Charles “Charlie” Eisleben, a sprightly nonagenarian, will be riding atop a white Porsche Carrera convertible in Rancho Santa Fe’s Fourth of July parade. The car belongs to his daughter, Barbi Krome, and her husband, David, who will be driving.
Eisleben will be proudly wearing his naval officer’s dress uniform decorated with ribbons earned from his service in the South Pacific during World War II.
He and his wife, Jean, moved to the Ranch in 2011 to be close to their daughter, “to live out our days” in a beautiful setting, he said.
The couple’s story reaches back into a past that includes almost seven decades of happy marriage; they will celebrate their 70th wedding anniversary on Nov. 1.
It also includes when they met at age 16 in 1941. Both were students at Roosevelt High School in St. Louis. Eisleben was on the school track team and Jean was the marching band majorette.
As a teenager, Jean was selected to represent the state of Missouri for the Miss America Beauty Pageant in Atlantic City. “She doesn’t allow me to say what year that year was,” joked Eisleben.
It was love at first sight. “I asked her to marry me the day after we had our first date,” recalled Eisleben, but marriage had to wait when the U.S. entered World War II in 1941.
When Eisleben turned 18, he attended Engineering School at Missouri University but enlisted in the U.S. Navy in 1943 and was sent to the Navy V-12 Officers Training program at Iowa State University in Ames. There he completed an accelerated course for his degree in mechanical engineering.
He was then commissioned as an ensign and sent overseas, where he joined the ship USS PCE-886 operating out of Guam.
The ship was a Patrol Craft Escort, 164 feet long with 35-foot beam, that carried 121 sailors and nine officers, said Eisleben, who served as engineering officer.
In June 1946, he received orders to return to the U.S. and received his honorable discharge at The Great Lakes Naval Base, but continued to participate as a reservist, being promoted to lieutenant junior grade in 1957.
After his naval service, Eisleben was hired by a company that made and installed critical piping systems in electrical petroleum refining plants. He moved with Jean in 1953 to California for a job beginning an engineering career that spanned 43 years.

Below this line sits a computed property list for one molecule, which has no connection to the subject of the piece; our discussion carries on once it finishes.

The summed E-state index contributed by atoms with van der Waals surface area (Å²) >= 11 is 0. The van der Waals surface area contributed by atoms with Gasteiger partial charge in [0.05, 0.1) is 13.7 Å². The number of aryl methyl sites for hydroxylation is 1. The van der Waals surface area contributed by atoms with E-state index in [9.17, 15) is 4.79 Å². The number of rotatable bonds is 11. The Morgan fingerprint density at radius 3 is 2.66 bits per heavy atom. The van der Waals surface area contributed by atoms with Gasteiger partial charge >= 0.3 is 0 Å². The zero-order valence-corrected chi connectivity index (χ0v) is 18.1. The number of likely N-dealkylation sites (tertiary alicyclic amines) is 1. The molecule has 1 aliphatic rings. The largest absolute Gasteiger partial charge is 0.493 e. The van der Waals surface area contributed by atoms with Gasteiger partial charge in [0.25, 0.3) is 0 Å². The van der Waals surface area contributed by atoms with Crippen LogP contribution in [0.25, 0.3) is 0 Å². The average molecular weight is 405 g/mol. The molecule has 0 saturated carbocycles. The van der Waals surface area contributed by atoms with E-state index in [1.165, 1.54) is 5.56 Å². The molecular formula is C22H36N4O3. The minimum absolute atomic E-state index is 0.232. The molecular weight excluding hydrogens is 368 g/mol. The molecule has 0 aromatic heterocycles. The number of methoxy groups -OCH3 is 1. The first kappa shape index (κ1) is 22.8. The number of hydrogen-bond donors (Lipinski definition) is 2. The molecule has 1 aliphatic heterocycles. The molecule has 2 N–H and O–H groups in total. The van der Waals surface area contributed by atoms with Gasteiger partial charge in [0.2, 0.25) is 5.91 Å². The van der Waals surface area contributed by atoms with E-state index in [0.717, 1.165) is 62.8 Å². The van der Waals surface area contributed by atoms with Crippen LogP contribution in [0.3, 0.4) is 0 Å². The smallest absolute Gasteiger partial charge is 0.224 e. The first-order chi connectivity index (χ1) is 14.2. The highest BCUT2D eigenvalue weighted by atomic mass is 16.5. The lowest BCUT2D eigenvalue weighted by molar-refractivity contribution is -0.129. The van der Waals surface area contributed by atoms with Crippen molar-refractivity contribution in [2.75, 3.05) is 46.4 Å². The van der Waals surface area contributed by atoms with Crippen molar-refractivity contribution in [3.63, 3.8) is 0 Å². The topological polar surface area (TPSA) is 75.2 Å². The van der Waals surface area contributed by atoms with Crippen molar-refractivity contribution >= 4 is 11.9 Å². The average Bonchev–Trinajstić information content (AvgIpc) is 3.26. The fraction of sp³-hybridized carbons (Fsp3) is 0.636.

The couple moved to Bermuda Dunes, Palm Desert, after Eisleben’s retirement in 1987 “to enjoy the sunshine and the golf.”
Together they have raised three children: Richard, Barbara and Nancy. Now the Eislebens have seven grandchildren; five are married and there are 11 great-grandchildren.
“One of them is a Marine based in Okinawa, the oldest one, and the youngest one just arrived,” said Eisleben, who was born May 16, 1925.
A native of St. Louis, Eisleben’s father was vice president of a store that he inherited from his father, in downtown St. Louis. Eisleben had an older brother who was also in the Navy. The three family members are now deceased.
Eisleben ascribes the couple’s long, healthy lives to their devout faith. “The good Lord has been very gracious to my wife and I. We are still both very active and our minds are alert and our bodies are doing well,” he said.
“My grandfather told me early on that the secret of marital success is, ‘Don’t ever both of you get mad at the same time,’ which is a little difficult to do, but it seems to work pretty good,” he commented.
The couple are very proud that each of their adult children are still married to their respective first spouses, said Eisleben.
“My parents have been steadfast role models to me, my brother and sister,” said Krome. about her parents’ commitment to each other and to their faith.
“They still love to dance in the living room together, garden, and laugh with the grandchildren and great-grandchildren,” she added.
Adapting to the changing times, the Eislebens use iPhones and spend plenty of time on their laptops each day, “even at a remarkable 90 years old!” said Krome.